Box Office Breakdown Listcore: “Bourne” Ready

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Let’s unpack this week’s latest underwhelming-but-still-decent sequel performance, shall we?

Actual Domestic Top 5, July 29th-31st:

1. “Jason Bourne” (PG-13, 4,026 theaters) –
My Prediction: #1, $55 million first weekend, $130 million final
What Actually Went Down: #1, $59.2 million first weekend

As predicted, “Jason Bourne” (a.k.a. “Old Matt Damon Running: The Movie”) did in fact experience a significant drop-off from the opening weekend of the last Matt Damon-Paul Greengrass Bourne adventure, “The Bourne Ultimatum,” which would have made $87.2 million if its opening weekend grosses were adjusted for today’s prices. Still, Universal must have been pleased with its weekend take, which was still on the high end of studio expectations. It also beat my $55 million prediction, albeit not by much. The real test comes next week: will it crumble like last week’s #1 finisher in its second weekend? ONLY TIME (and “Suicide Squad”) CAN TELL. Still, my guess of a $130 million US final is looking pretty pessimistic right now. “JB” might best that by as much as $40 million. “Bourne” also had a huge international day-and-date rollout this weekend in a lot of key markets, and brought in $50.1 million overseas, for a big $109.3 million total to date. This thing should easily lap any prior “Bourne” movie abroad. Matt Damon Running vs. Tom Cruise Running is on the cusp of being a real YouTube mash-up battle, you guys. If they make like three more of these “Bourne” movies, the debate will be a legitimate one.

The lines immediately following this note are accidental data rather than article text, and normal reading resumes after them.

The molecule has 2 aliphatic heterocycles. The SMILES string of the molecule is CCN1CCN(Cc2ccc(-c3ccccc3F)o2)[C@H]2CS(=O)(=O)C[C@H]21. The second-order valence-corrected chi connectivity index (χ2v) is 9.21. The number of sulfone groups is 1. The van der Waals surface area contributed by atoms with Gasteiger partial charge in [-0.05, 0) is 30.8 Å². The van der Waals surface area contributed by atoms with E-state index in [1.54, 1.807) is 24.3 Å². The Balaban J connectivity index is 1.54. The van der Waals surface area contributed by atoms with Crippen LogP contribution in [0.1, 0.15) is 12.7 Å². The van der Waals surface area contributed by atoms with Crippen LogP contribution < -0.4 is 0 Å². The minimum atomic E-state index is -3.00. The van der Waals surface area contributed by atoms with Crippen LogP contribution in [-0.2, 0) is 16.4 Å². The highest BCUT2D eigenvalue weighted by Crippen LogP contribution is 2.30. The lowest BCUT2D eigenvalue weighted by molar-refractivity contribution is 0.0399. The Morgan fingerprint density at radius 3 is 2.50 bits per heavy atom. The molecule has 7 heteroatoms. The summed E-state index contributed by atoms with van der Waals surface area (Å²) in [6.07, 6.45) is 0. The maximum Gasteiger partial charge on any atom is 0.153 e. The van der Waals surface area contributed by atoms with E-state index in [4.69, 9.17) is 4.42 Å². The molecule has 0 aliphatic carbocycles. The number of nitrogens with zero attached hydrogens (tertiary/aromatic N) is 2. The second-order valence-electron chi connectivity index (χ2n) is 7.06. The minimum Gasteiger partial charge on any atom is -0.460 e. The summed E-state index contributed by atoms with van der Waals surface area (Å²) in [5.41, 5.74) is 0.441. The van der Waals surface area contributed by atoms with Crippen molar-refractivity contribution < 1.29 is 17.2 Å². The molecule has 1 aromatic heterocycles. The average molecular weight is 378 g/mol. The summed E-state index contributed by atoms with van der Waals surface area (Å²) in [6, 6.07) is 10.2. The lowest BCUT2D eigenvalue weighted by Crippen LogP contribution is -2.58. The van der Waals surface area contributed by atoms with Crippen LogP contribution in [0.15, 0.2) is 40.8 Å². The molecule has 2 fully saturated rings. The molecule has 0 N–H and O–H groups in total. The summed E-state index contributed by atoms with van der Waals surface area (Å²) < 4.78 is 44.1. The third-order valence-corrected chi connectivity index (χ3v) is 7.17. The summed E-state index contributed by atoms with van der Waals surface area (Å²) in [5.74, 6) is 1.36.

I bet you were wondering how “Jason Bourne” did against its direct predecessor in the franchise, unloved 2012 entry “The Bourne Legacy,” starring Jeremy Renner and helmed by longtime “Bourne” scribe Tony Gilroy (who did not return for “Jason Bourne”). That flick made $38.1 million in its August debut weekend (which translates to $42.5 million in 2016) and $113.2 million overall and $276.1 million internationally. The $113.2 million take, even in unadjusted dollars, is a franchise low. It cost $125 million to produce, making it a technical flop in the eyes of Hollywood. The $276.1 million worldwide sum is an improvement over the original “The Bourne Identity,” which made $214 million worldwide 10 years before. Adjusted, though, “Identity” made much more than “Legacy” worldwide. Universal’s biggest takeaway from this disappointing performance? If you’re going to replace Matt Damon in a movie, you’ve got to do better than Jeremy Renner.

2. “Star Trek Beyond” (PG-13, 3,928 theaters) –
My Prediction: #3, $30 million (-49%) second weekend, $200 million final
What Actually Went Down: #2, $24.8 million (-58.2%) second weekend

I thought the latest Pine-Quinto-Saldana “Trek” iteration would ease by a slimmer margin than it wound up doing. Thanks to a middling Saturday and Sunday finish from “Bad Moms,” though, “Beyond” was able to maintain a slot in the weekend top two. It’s taken in $105.7 million to date, 21% behind the $133.2 million amassed by “Star Trek Into Darkness” by this point in its run, the 10-day mark. That 2013 flick, basically a shameless remake of “Star Trek II: The Wrath of Khan,” finished its run $95 million later, making $228.8 million at US box offices ($236.4 million with inflation). Internationally, “Beyond” has brought in $54.8 million, for a $160.5 million worldwide total to-date. Since robust overseas market growth has been the trend among even the most underperforming domestic would-be franchise movies this year, I think there’s still a real chance that, even if “Beyond” doesn’t recoup its $185 million cost stateside, it will be the first “Star Trek” franchise entry to make $500 million+ worldwide (unadjusted). So that’s something, anyway.